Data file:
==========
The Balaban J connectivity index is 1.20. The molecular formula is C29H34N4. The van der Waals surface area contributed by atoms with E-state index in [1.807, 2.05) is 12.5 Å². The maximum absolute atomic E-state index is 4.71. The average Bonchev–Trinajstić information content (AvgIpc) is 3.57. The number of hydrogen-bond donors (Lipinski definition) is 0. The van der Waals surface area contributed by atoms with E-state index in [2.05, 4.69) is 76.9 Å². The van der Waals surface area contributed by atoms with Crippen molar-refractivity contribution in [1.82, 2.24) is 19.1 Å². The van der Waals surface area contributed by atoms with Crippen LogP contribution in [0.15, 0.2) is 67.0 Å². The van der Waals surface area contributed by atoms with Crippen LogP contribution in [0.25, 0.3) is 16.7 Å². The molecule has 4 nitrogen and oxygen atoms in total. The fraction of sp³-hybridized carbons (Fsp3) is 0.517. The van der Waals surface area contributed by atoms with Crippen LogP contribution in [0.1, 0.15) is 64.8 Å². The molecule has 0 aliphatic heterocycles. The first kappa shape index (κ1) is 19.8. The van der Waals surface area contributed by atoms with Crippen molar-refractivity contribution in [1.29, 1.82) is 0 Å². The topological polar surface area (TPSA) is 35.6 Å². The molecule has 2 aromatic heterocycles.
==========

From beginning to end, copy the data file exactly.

The Balaban J connectivity index is 1.20. The molecular formula is C29H34N4. The van der Waals surface area contributed by atoms with E-state index in [1.807, 2.05) is 12.5 Å². The maximum absolute atomic E-state index is 4.71. The average Bonchev–Trinajstić information content (AvgIpc) is 3.57. The number of hydrogen-bond donors (Lipinski definition) is 0. The van der Waals surface area contributed by atoms with E-state index in [2.05, 4.69) is 76.9 Å². The van der Waals surface area contributed by atoms with Crippen molar-refractivity contribution in [1.82, 2.24) is 19.1 Å². The van der Waals surface area contributed by atoms with Crippen LogP contribution in [0.15, 0.2) is 67.0 Å². The van der Waals surface area contributed by atoms with Crippen LogP contribution in [0.25, 0.3) is 16.7 Å². The molecule has 4 nitrogen and oxygen atoms in total. The fraction of sp³-hybridized carbons (Fsp3) is 0.517. The van der Waals surface area contributed by atoms with Crippen LogP contribution in [0.1, 0.15) is 64.8 Å². The molecule has 0 aliphatic heterocycles. The first kappa shape index (κ1) is 19.8. The van der Waals surface area contributed by atoms with Crippen molar-refractivity contribution in [1.29, 1.82) is 0 Å². The topological polar surface area (TPSA) is 35.6 Å². The molecule has 2 aromatic heterocycles.